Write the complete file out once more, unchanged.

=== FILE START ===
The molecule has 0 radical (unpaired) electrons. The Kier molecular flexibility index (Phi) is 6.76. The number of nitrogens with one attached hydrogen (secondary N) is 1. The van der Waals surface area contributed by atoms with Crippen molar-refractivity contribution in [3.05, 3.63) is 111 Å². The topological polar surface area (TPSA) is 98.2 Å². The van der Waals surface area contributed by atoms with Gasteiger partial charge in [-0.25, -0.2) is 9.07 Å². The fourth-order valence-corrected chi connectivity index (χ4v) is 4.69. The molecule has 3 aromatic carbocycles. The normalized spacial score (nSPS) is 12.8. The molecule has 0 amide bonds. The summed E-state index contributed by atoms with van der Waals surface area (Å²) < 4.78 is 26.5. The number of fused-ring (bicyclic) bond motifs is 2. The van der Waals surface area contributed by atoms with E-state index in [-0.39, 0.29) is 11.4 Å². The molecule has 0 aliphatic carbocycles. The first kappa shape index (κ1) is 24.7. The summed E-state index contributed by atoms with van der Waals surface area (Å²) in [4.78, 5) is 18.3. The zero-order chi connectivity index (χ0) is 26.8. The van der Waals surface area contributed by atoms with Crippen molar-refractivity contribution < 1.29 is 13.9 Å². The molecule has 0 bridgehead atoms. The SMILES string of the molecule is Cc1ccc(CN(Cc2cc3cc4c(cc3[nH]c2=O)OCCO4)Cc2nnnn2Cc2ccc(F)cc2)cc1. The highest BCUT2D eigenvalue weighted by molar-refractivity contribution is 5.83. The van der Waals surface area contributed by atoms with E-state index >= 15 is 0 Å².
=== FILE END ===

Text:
The molecule has 0 radical (unpaired) electrons. The Kier molecular flexibility index (Phi) is 6.76. The number of nitrogens with one attached hydrogen (secondary N) is 1. The van der Waals surface area contributed by atoms with Crippen molar-refractivity contribution in [3.05, 3.63) is 111 Å². The topological polar surface area (TPSA) is 98.2 Å². The van der Waals surface area contributed by atoms with Gasteiger partial charge in [-0.25, -0.2) is 9.07 Å². The fourth-order valence-corrected chi connectivity index (χ4v) is 4.69. The molecule has 3 aromatic carbocycles. The normalized spacial score (nSPS) is 12.8. The molecule has 0 amide bonds. The summed E-state index contributed by atoms with van der Waals surface area (Å²) < 4.78 is 26.5. The number of fused-ring (bicyclic) bond motifs is 2. The van der Waals surface area contributed by atoms with E-state index in [-0.39, 0.29) is 11.4 Å². The molecule has 0 aliphatic carbocycles. The first kappa shape index (κ1) is 24.7. The summed E-state index contributed by atoms with van der Waals surface area (Å²) in [4.78, 5) is 18.3. The zero-order chi connectivity index (χ0) is 26.8. The van der Waals surface area contributed by atoms with Crippen molar-refractivity contribution < 1.29 is 13.9 Å². The molecule has 0 bridgehead atoms. The SMILES string of the molecule is Cc1ccc(CN(Cc2cc3cc4c(cc3[nH]c2=O)OCCO4)Cc2nnnn2Cc2ccc(F)cc2)cc1. The highest BCUT2D eigenvalue weighted by molar-refractivity contribution is 5.83. The van der Waals surface area contributed by atoms with E-state index >= 15 is 0 Å².